Lynnicia worked part-time at a day care center, earning $800 a month. It was enough to pay her share of the subsidized rent on a bare-bones apartment where she lived with her two-year old son Myshon. But in 2013, Lynnicia discovered that the federal subsidy attached to her apartment was expiring, and the rent would soon be raised. She would barely have enough left over to feed herself, let alone care for her son, who is being treated for sickle-cell disease. She considered moving in with her mother, but her mom also lives in subsidized housing and can’t host guests for more than 30 consecutive days.
With nowhere else to go, Lynnicia applied to stay in an emergency family shelter. She was placed in a shelter in western Massachusetts. Since she had no car, commuting to her job and Myshon’s medical appointments would have been nearly impossible: a train and bus journey that would take more than 6 hours each way.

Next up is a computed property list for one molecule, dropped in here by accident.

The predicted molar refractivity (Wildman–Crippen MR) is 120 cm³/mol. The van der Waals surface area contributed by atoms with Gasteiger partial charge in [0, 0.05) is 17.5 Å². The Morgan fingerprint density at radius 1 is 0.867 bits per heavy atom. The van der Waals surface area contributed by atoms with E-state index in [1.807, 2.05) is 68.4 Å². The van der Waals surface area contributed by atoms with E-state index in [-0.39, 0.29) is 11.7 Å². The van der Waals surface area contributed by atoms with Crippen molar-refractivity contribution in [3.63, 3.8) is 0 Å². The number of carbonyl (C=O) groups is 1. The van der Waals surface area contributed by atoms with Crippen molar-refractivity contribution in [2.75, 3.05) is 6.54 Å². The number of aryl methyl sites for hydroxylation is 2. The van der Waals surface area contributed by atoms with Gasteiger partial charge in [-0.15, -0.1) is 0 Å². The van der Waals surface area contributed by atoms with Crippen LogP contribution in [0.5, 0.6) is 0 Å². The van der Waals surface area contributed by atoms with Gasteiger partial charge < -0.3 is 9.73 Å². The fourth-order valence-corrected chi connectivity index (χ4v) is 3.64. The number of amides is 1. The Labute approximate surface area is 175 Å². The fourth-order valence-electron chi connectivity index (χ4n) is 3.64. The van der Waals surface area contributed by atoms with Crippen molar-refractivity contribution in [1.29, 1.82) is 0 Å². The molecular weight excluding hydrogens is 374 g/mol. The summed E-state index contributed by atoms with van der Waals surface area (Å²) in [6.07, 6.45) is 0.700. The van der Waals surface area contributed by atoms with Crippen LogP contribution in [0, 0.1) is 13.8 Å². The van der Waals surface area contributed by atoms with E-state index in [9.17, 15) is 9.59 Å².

So Lynnicia contacted the Massachusetts Law Reform Institute, where attorney Liza Hirsch agreed to take her case. Liza immediately contacted the shelter agency to request a transfer to a shelter in the Boston area based on Myshon’s need for medical treatment. The request was granted, and Lynnicia was placed at a shelter in Brighton. She can continue to work, and Myshon receives the medical treatments he needs. Lynnicia is grateful that she found legal aid. As soon as she met Liza, she says, “I knew there was light at the end of the tunnel.”